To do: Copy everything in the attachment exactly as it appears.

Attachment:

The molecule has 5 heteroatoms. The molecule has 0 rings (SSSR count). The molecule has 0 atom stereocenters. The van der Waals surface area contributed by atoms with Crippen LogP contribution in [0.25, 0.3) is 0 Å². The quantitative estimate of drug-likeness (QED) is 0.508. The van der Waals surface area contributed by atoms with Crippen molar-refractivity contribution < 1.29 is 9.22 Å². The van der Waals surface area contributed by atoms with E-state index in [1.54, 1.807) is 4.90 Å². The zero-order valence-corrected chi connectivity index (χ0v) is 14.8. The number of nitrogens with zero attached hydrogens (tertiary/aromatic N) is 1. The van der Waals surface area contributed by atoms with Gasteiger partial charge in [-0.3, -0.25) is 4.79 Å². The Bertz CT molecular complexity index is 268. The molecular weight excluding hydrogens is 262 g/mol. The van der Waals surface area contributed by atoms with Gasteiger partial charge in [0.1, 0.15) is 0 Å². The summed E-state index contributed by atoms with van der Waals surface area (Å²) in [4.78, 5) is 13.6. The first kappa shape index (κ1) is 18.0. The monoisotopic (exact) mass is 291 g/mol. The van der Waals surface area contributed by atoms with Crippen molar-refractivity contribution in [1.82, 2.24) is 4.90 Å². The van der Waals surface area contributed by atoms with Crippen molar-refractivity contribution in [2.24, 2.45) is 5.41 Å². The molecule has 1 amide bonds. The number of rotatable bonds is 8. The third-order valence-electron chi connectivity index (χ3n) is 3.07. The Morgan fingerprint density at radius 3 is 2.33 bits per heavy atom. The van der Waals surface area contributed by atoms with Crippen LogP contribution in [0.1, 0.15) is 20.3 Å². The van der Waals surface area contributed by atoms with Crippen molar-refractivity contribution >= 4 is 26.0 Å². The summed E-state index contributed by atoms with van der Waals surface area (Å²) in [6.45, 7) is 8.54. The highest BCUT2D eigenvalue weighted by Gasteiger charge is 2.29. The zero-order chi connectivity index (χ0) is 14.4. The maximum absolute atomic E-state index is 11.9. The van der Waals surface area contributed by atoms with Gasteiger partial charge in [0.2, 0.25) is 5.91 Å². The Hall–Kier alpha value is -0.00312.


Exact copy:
The molecule has 5 heteroatoms. The molecule has 0 rings (SSSR count). The molecule has 0 atom stereocenters. The van der Waals surface area contributed by atoms with Crippen LogP contribution in [0.25, 0.3) is 0 Å². The quantitative estimate of drug-likeness (QED) is 0.508. The van der Waals surface area contributed by atoms with Crippen molar-refractivity contribution < 1.29 is 9.22 Å². The van der Waals surface area contributed by atoms with E-state index in [1.54, 1.807) is 4.90 Å². The zero-order valence-corrected chi connectivity index (χ0v) is 14.8. The number of nitrogens with zero attached hydrogens (tertiary/aromatic N) is 1. The van der Waals surface area contributed by atoms with Gasteiger partial charge in [-0.3, -0.25) is 4.79 Å². The Bertz CT molecular complexity index is 268. The molecular weight excluding hydrogens is 262 g/mol. The van der Waals surface area contributed by atoms with Gasteiger partial charge in [0.1, 0.15) is 0 Å². The summed E-state index contributed by atoms with van der Waals surface area (Å²) in [4.78, 5) is 13.6. The first kappa shape index (κ1) is 18.0. The monoisotopic (exact) mass is 291 g/mol. The van der Waals surface area contributed by atoms with Crippen molar-refractivity contribution in [1.82, 2.24) is 4.90 Å². The van der Waals surface area contributed by atoms with Crippen molar-refractivity contribution in [2.24, 2.45) is 5.41 Å². The molecule has 1 amide bonds. The number of rotatable bonds is 8. The third-order valence-electron chi connectivity index (χ3n) is 3.07. The Morgan fingerprint density at radius 3 is 2.33 bits per heavy atom. The van der Waals surface area contributed by atoms with Crippen LogP contribution in [0.1, 0.15) is 20.3 Å². The van der Waals surface area contributed by atoms with Crippen molar-refractivity contribution >= 4 is 26.0 Å². The summed E-state index contributed by atoms with van der Waals surface area (Å²) in [6.45, 7) is 8.54. The highest BCUT2D eigenvalue weighted by Gasteiger charge is 2.29. The zero-order chi connectivity index (χ0) is 14.4. The maximum absolute atomic E-state index is 11.9. The van der Waals surface area contributed by atoms with Gasteiger partial charge in [0.2, 0.25) is 5.91 Å². The Hall–Kier alpha value is -0.00312.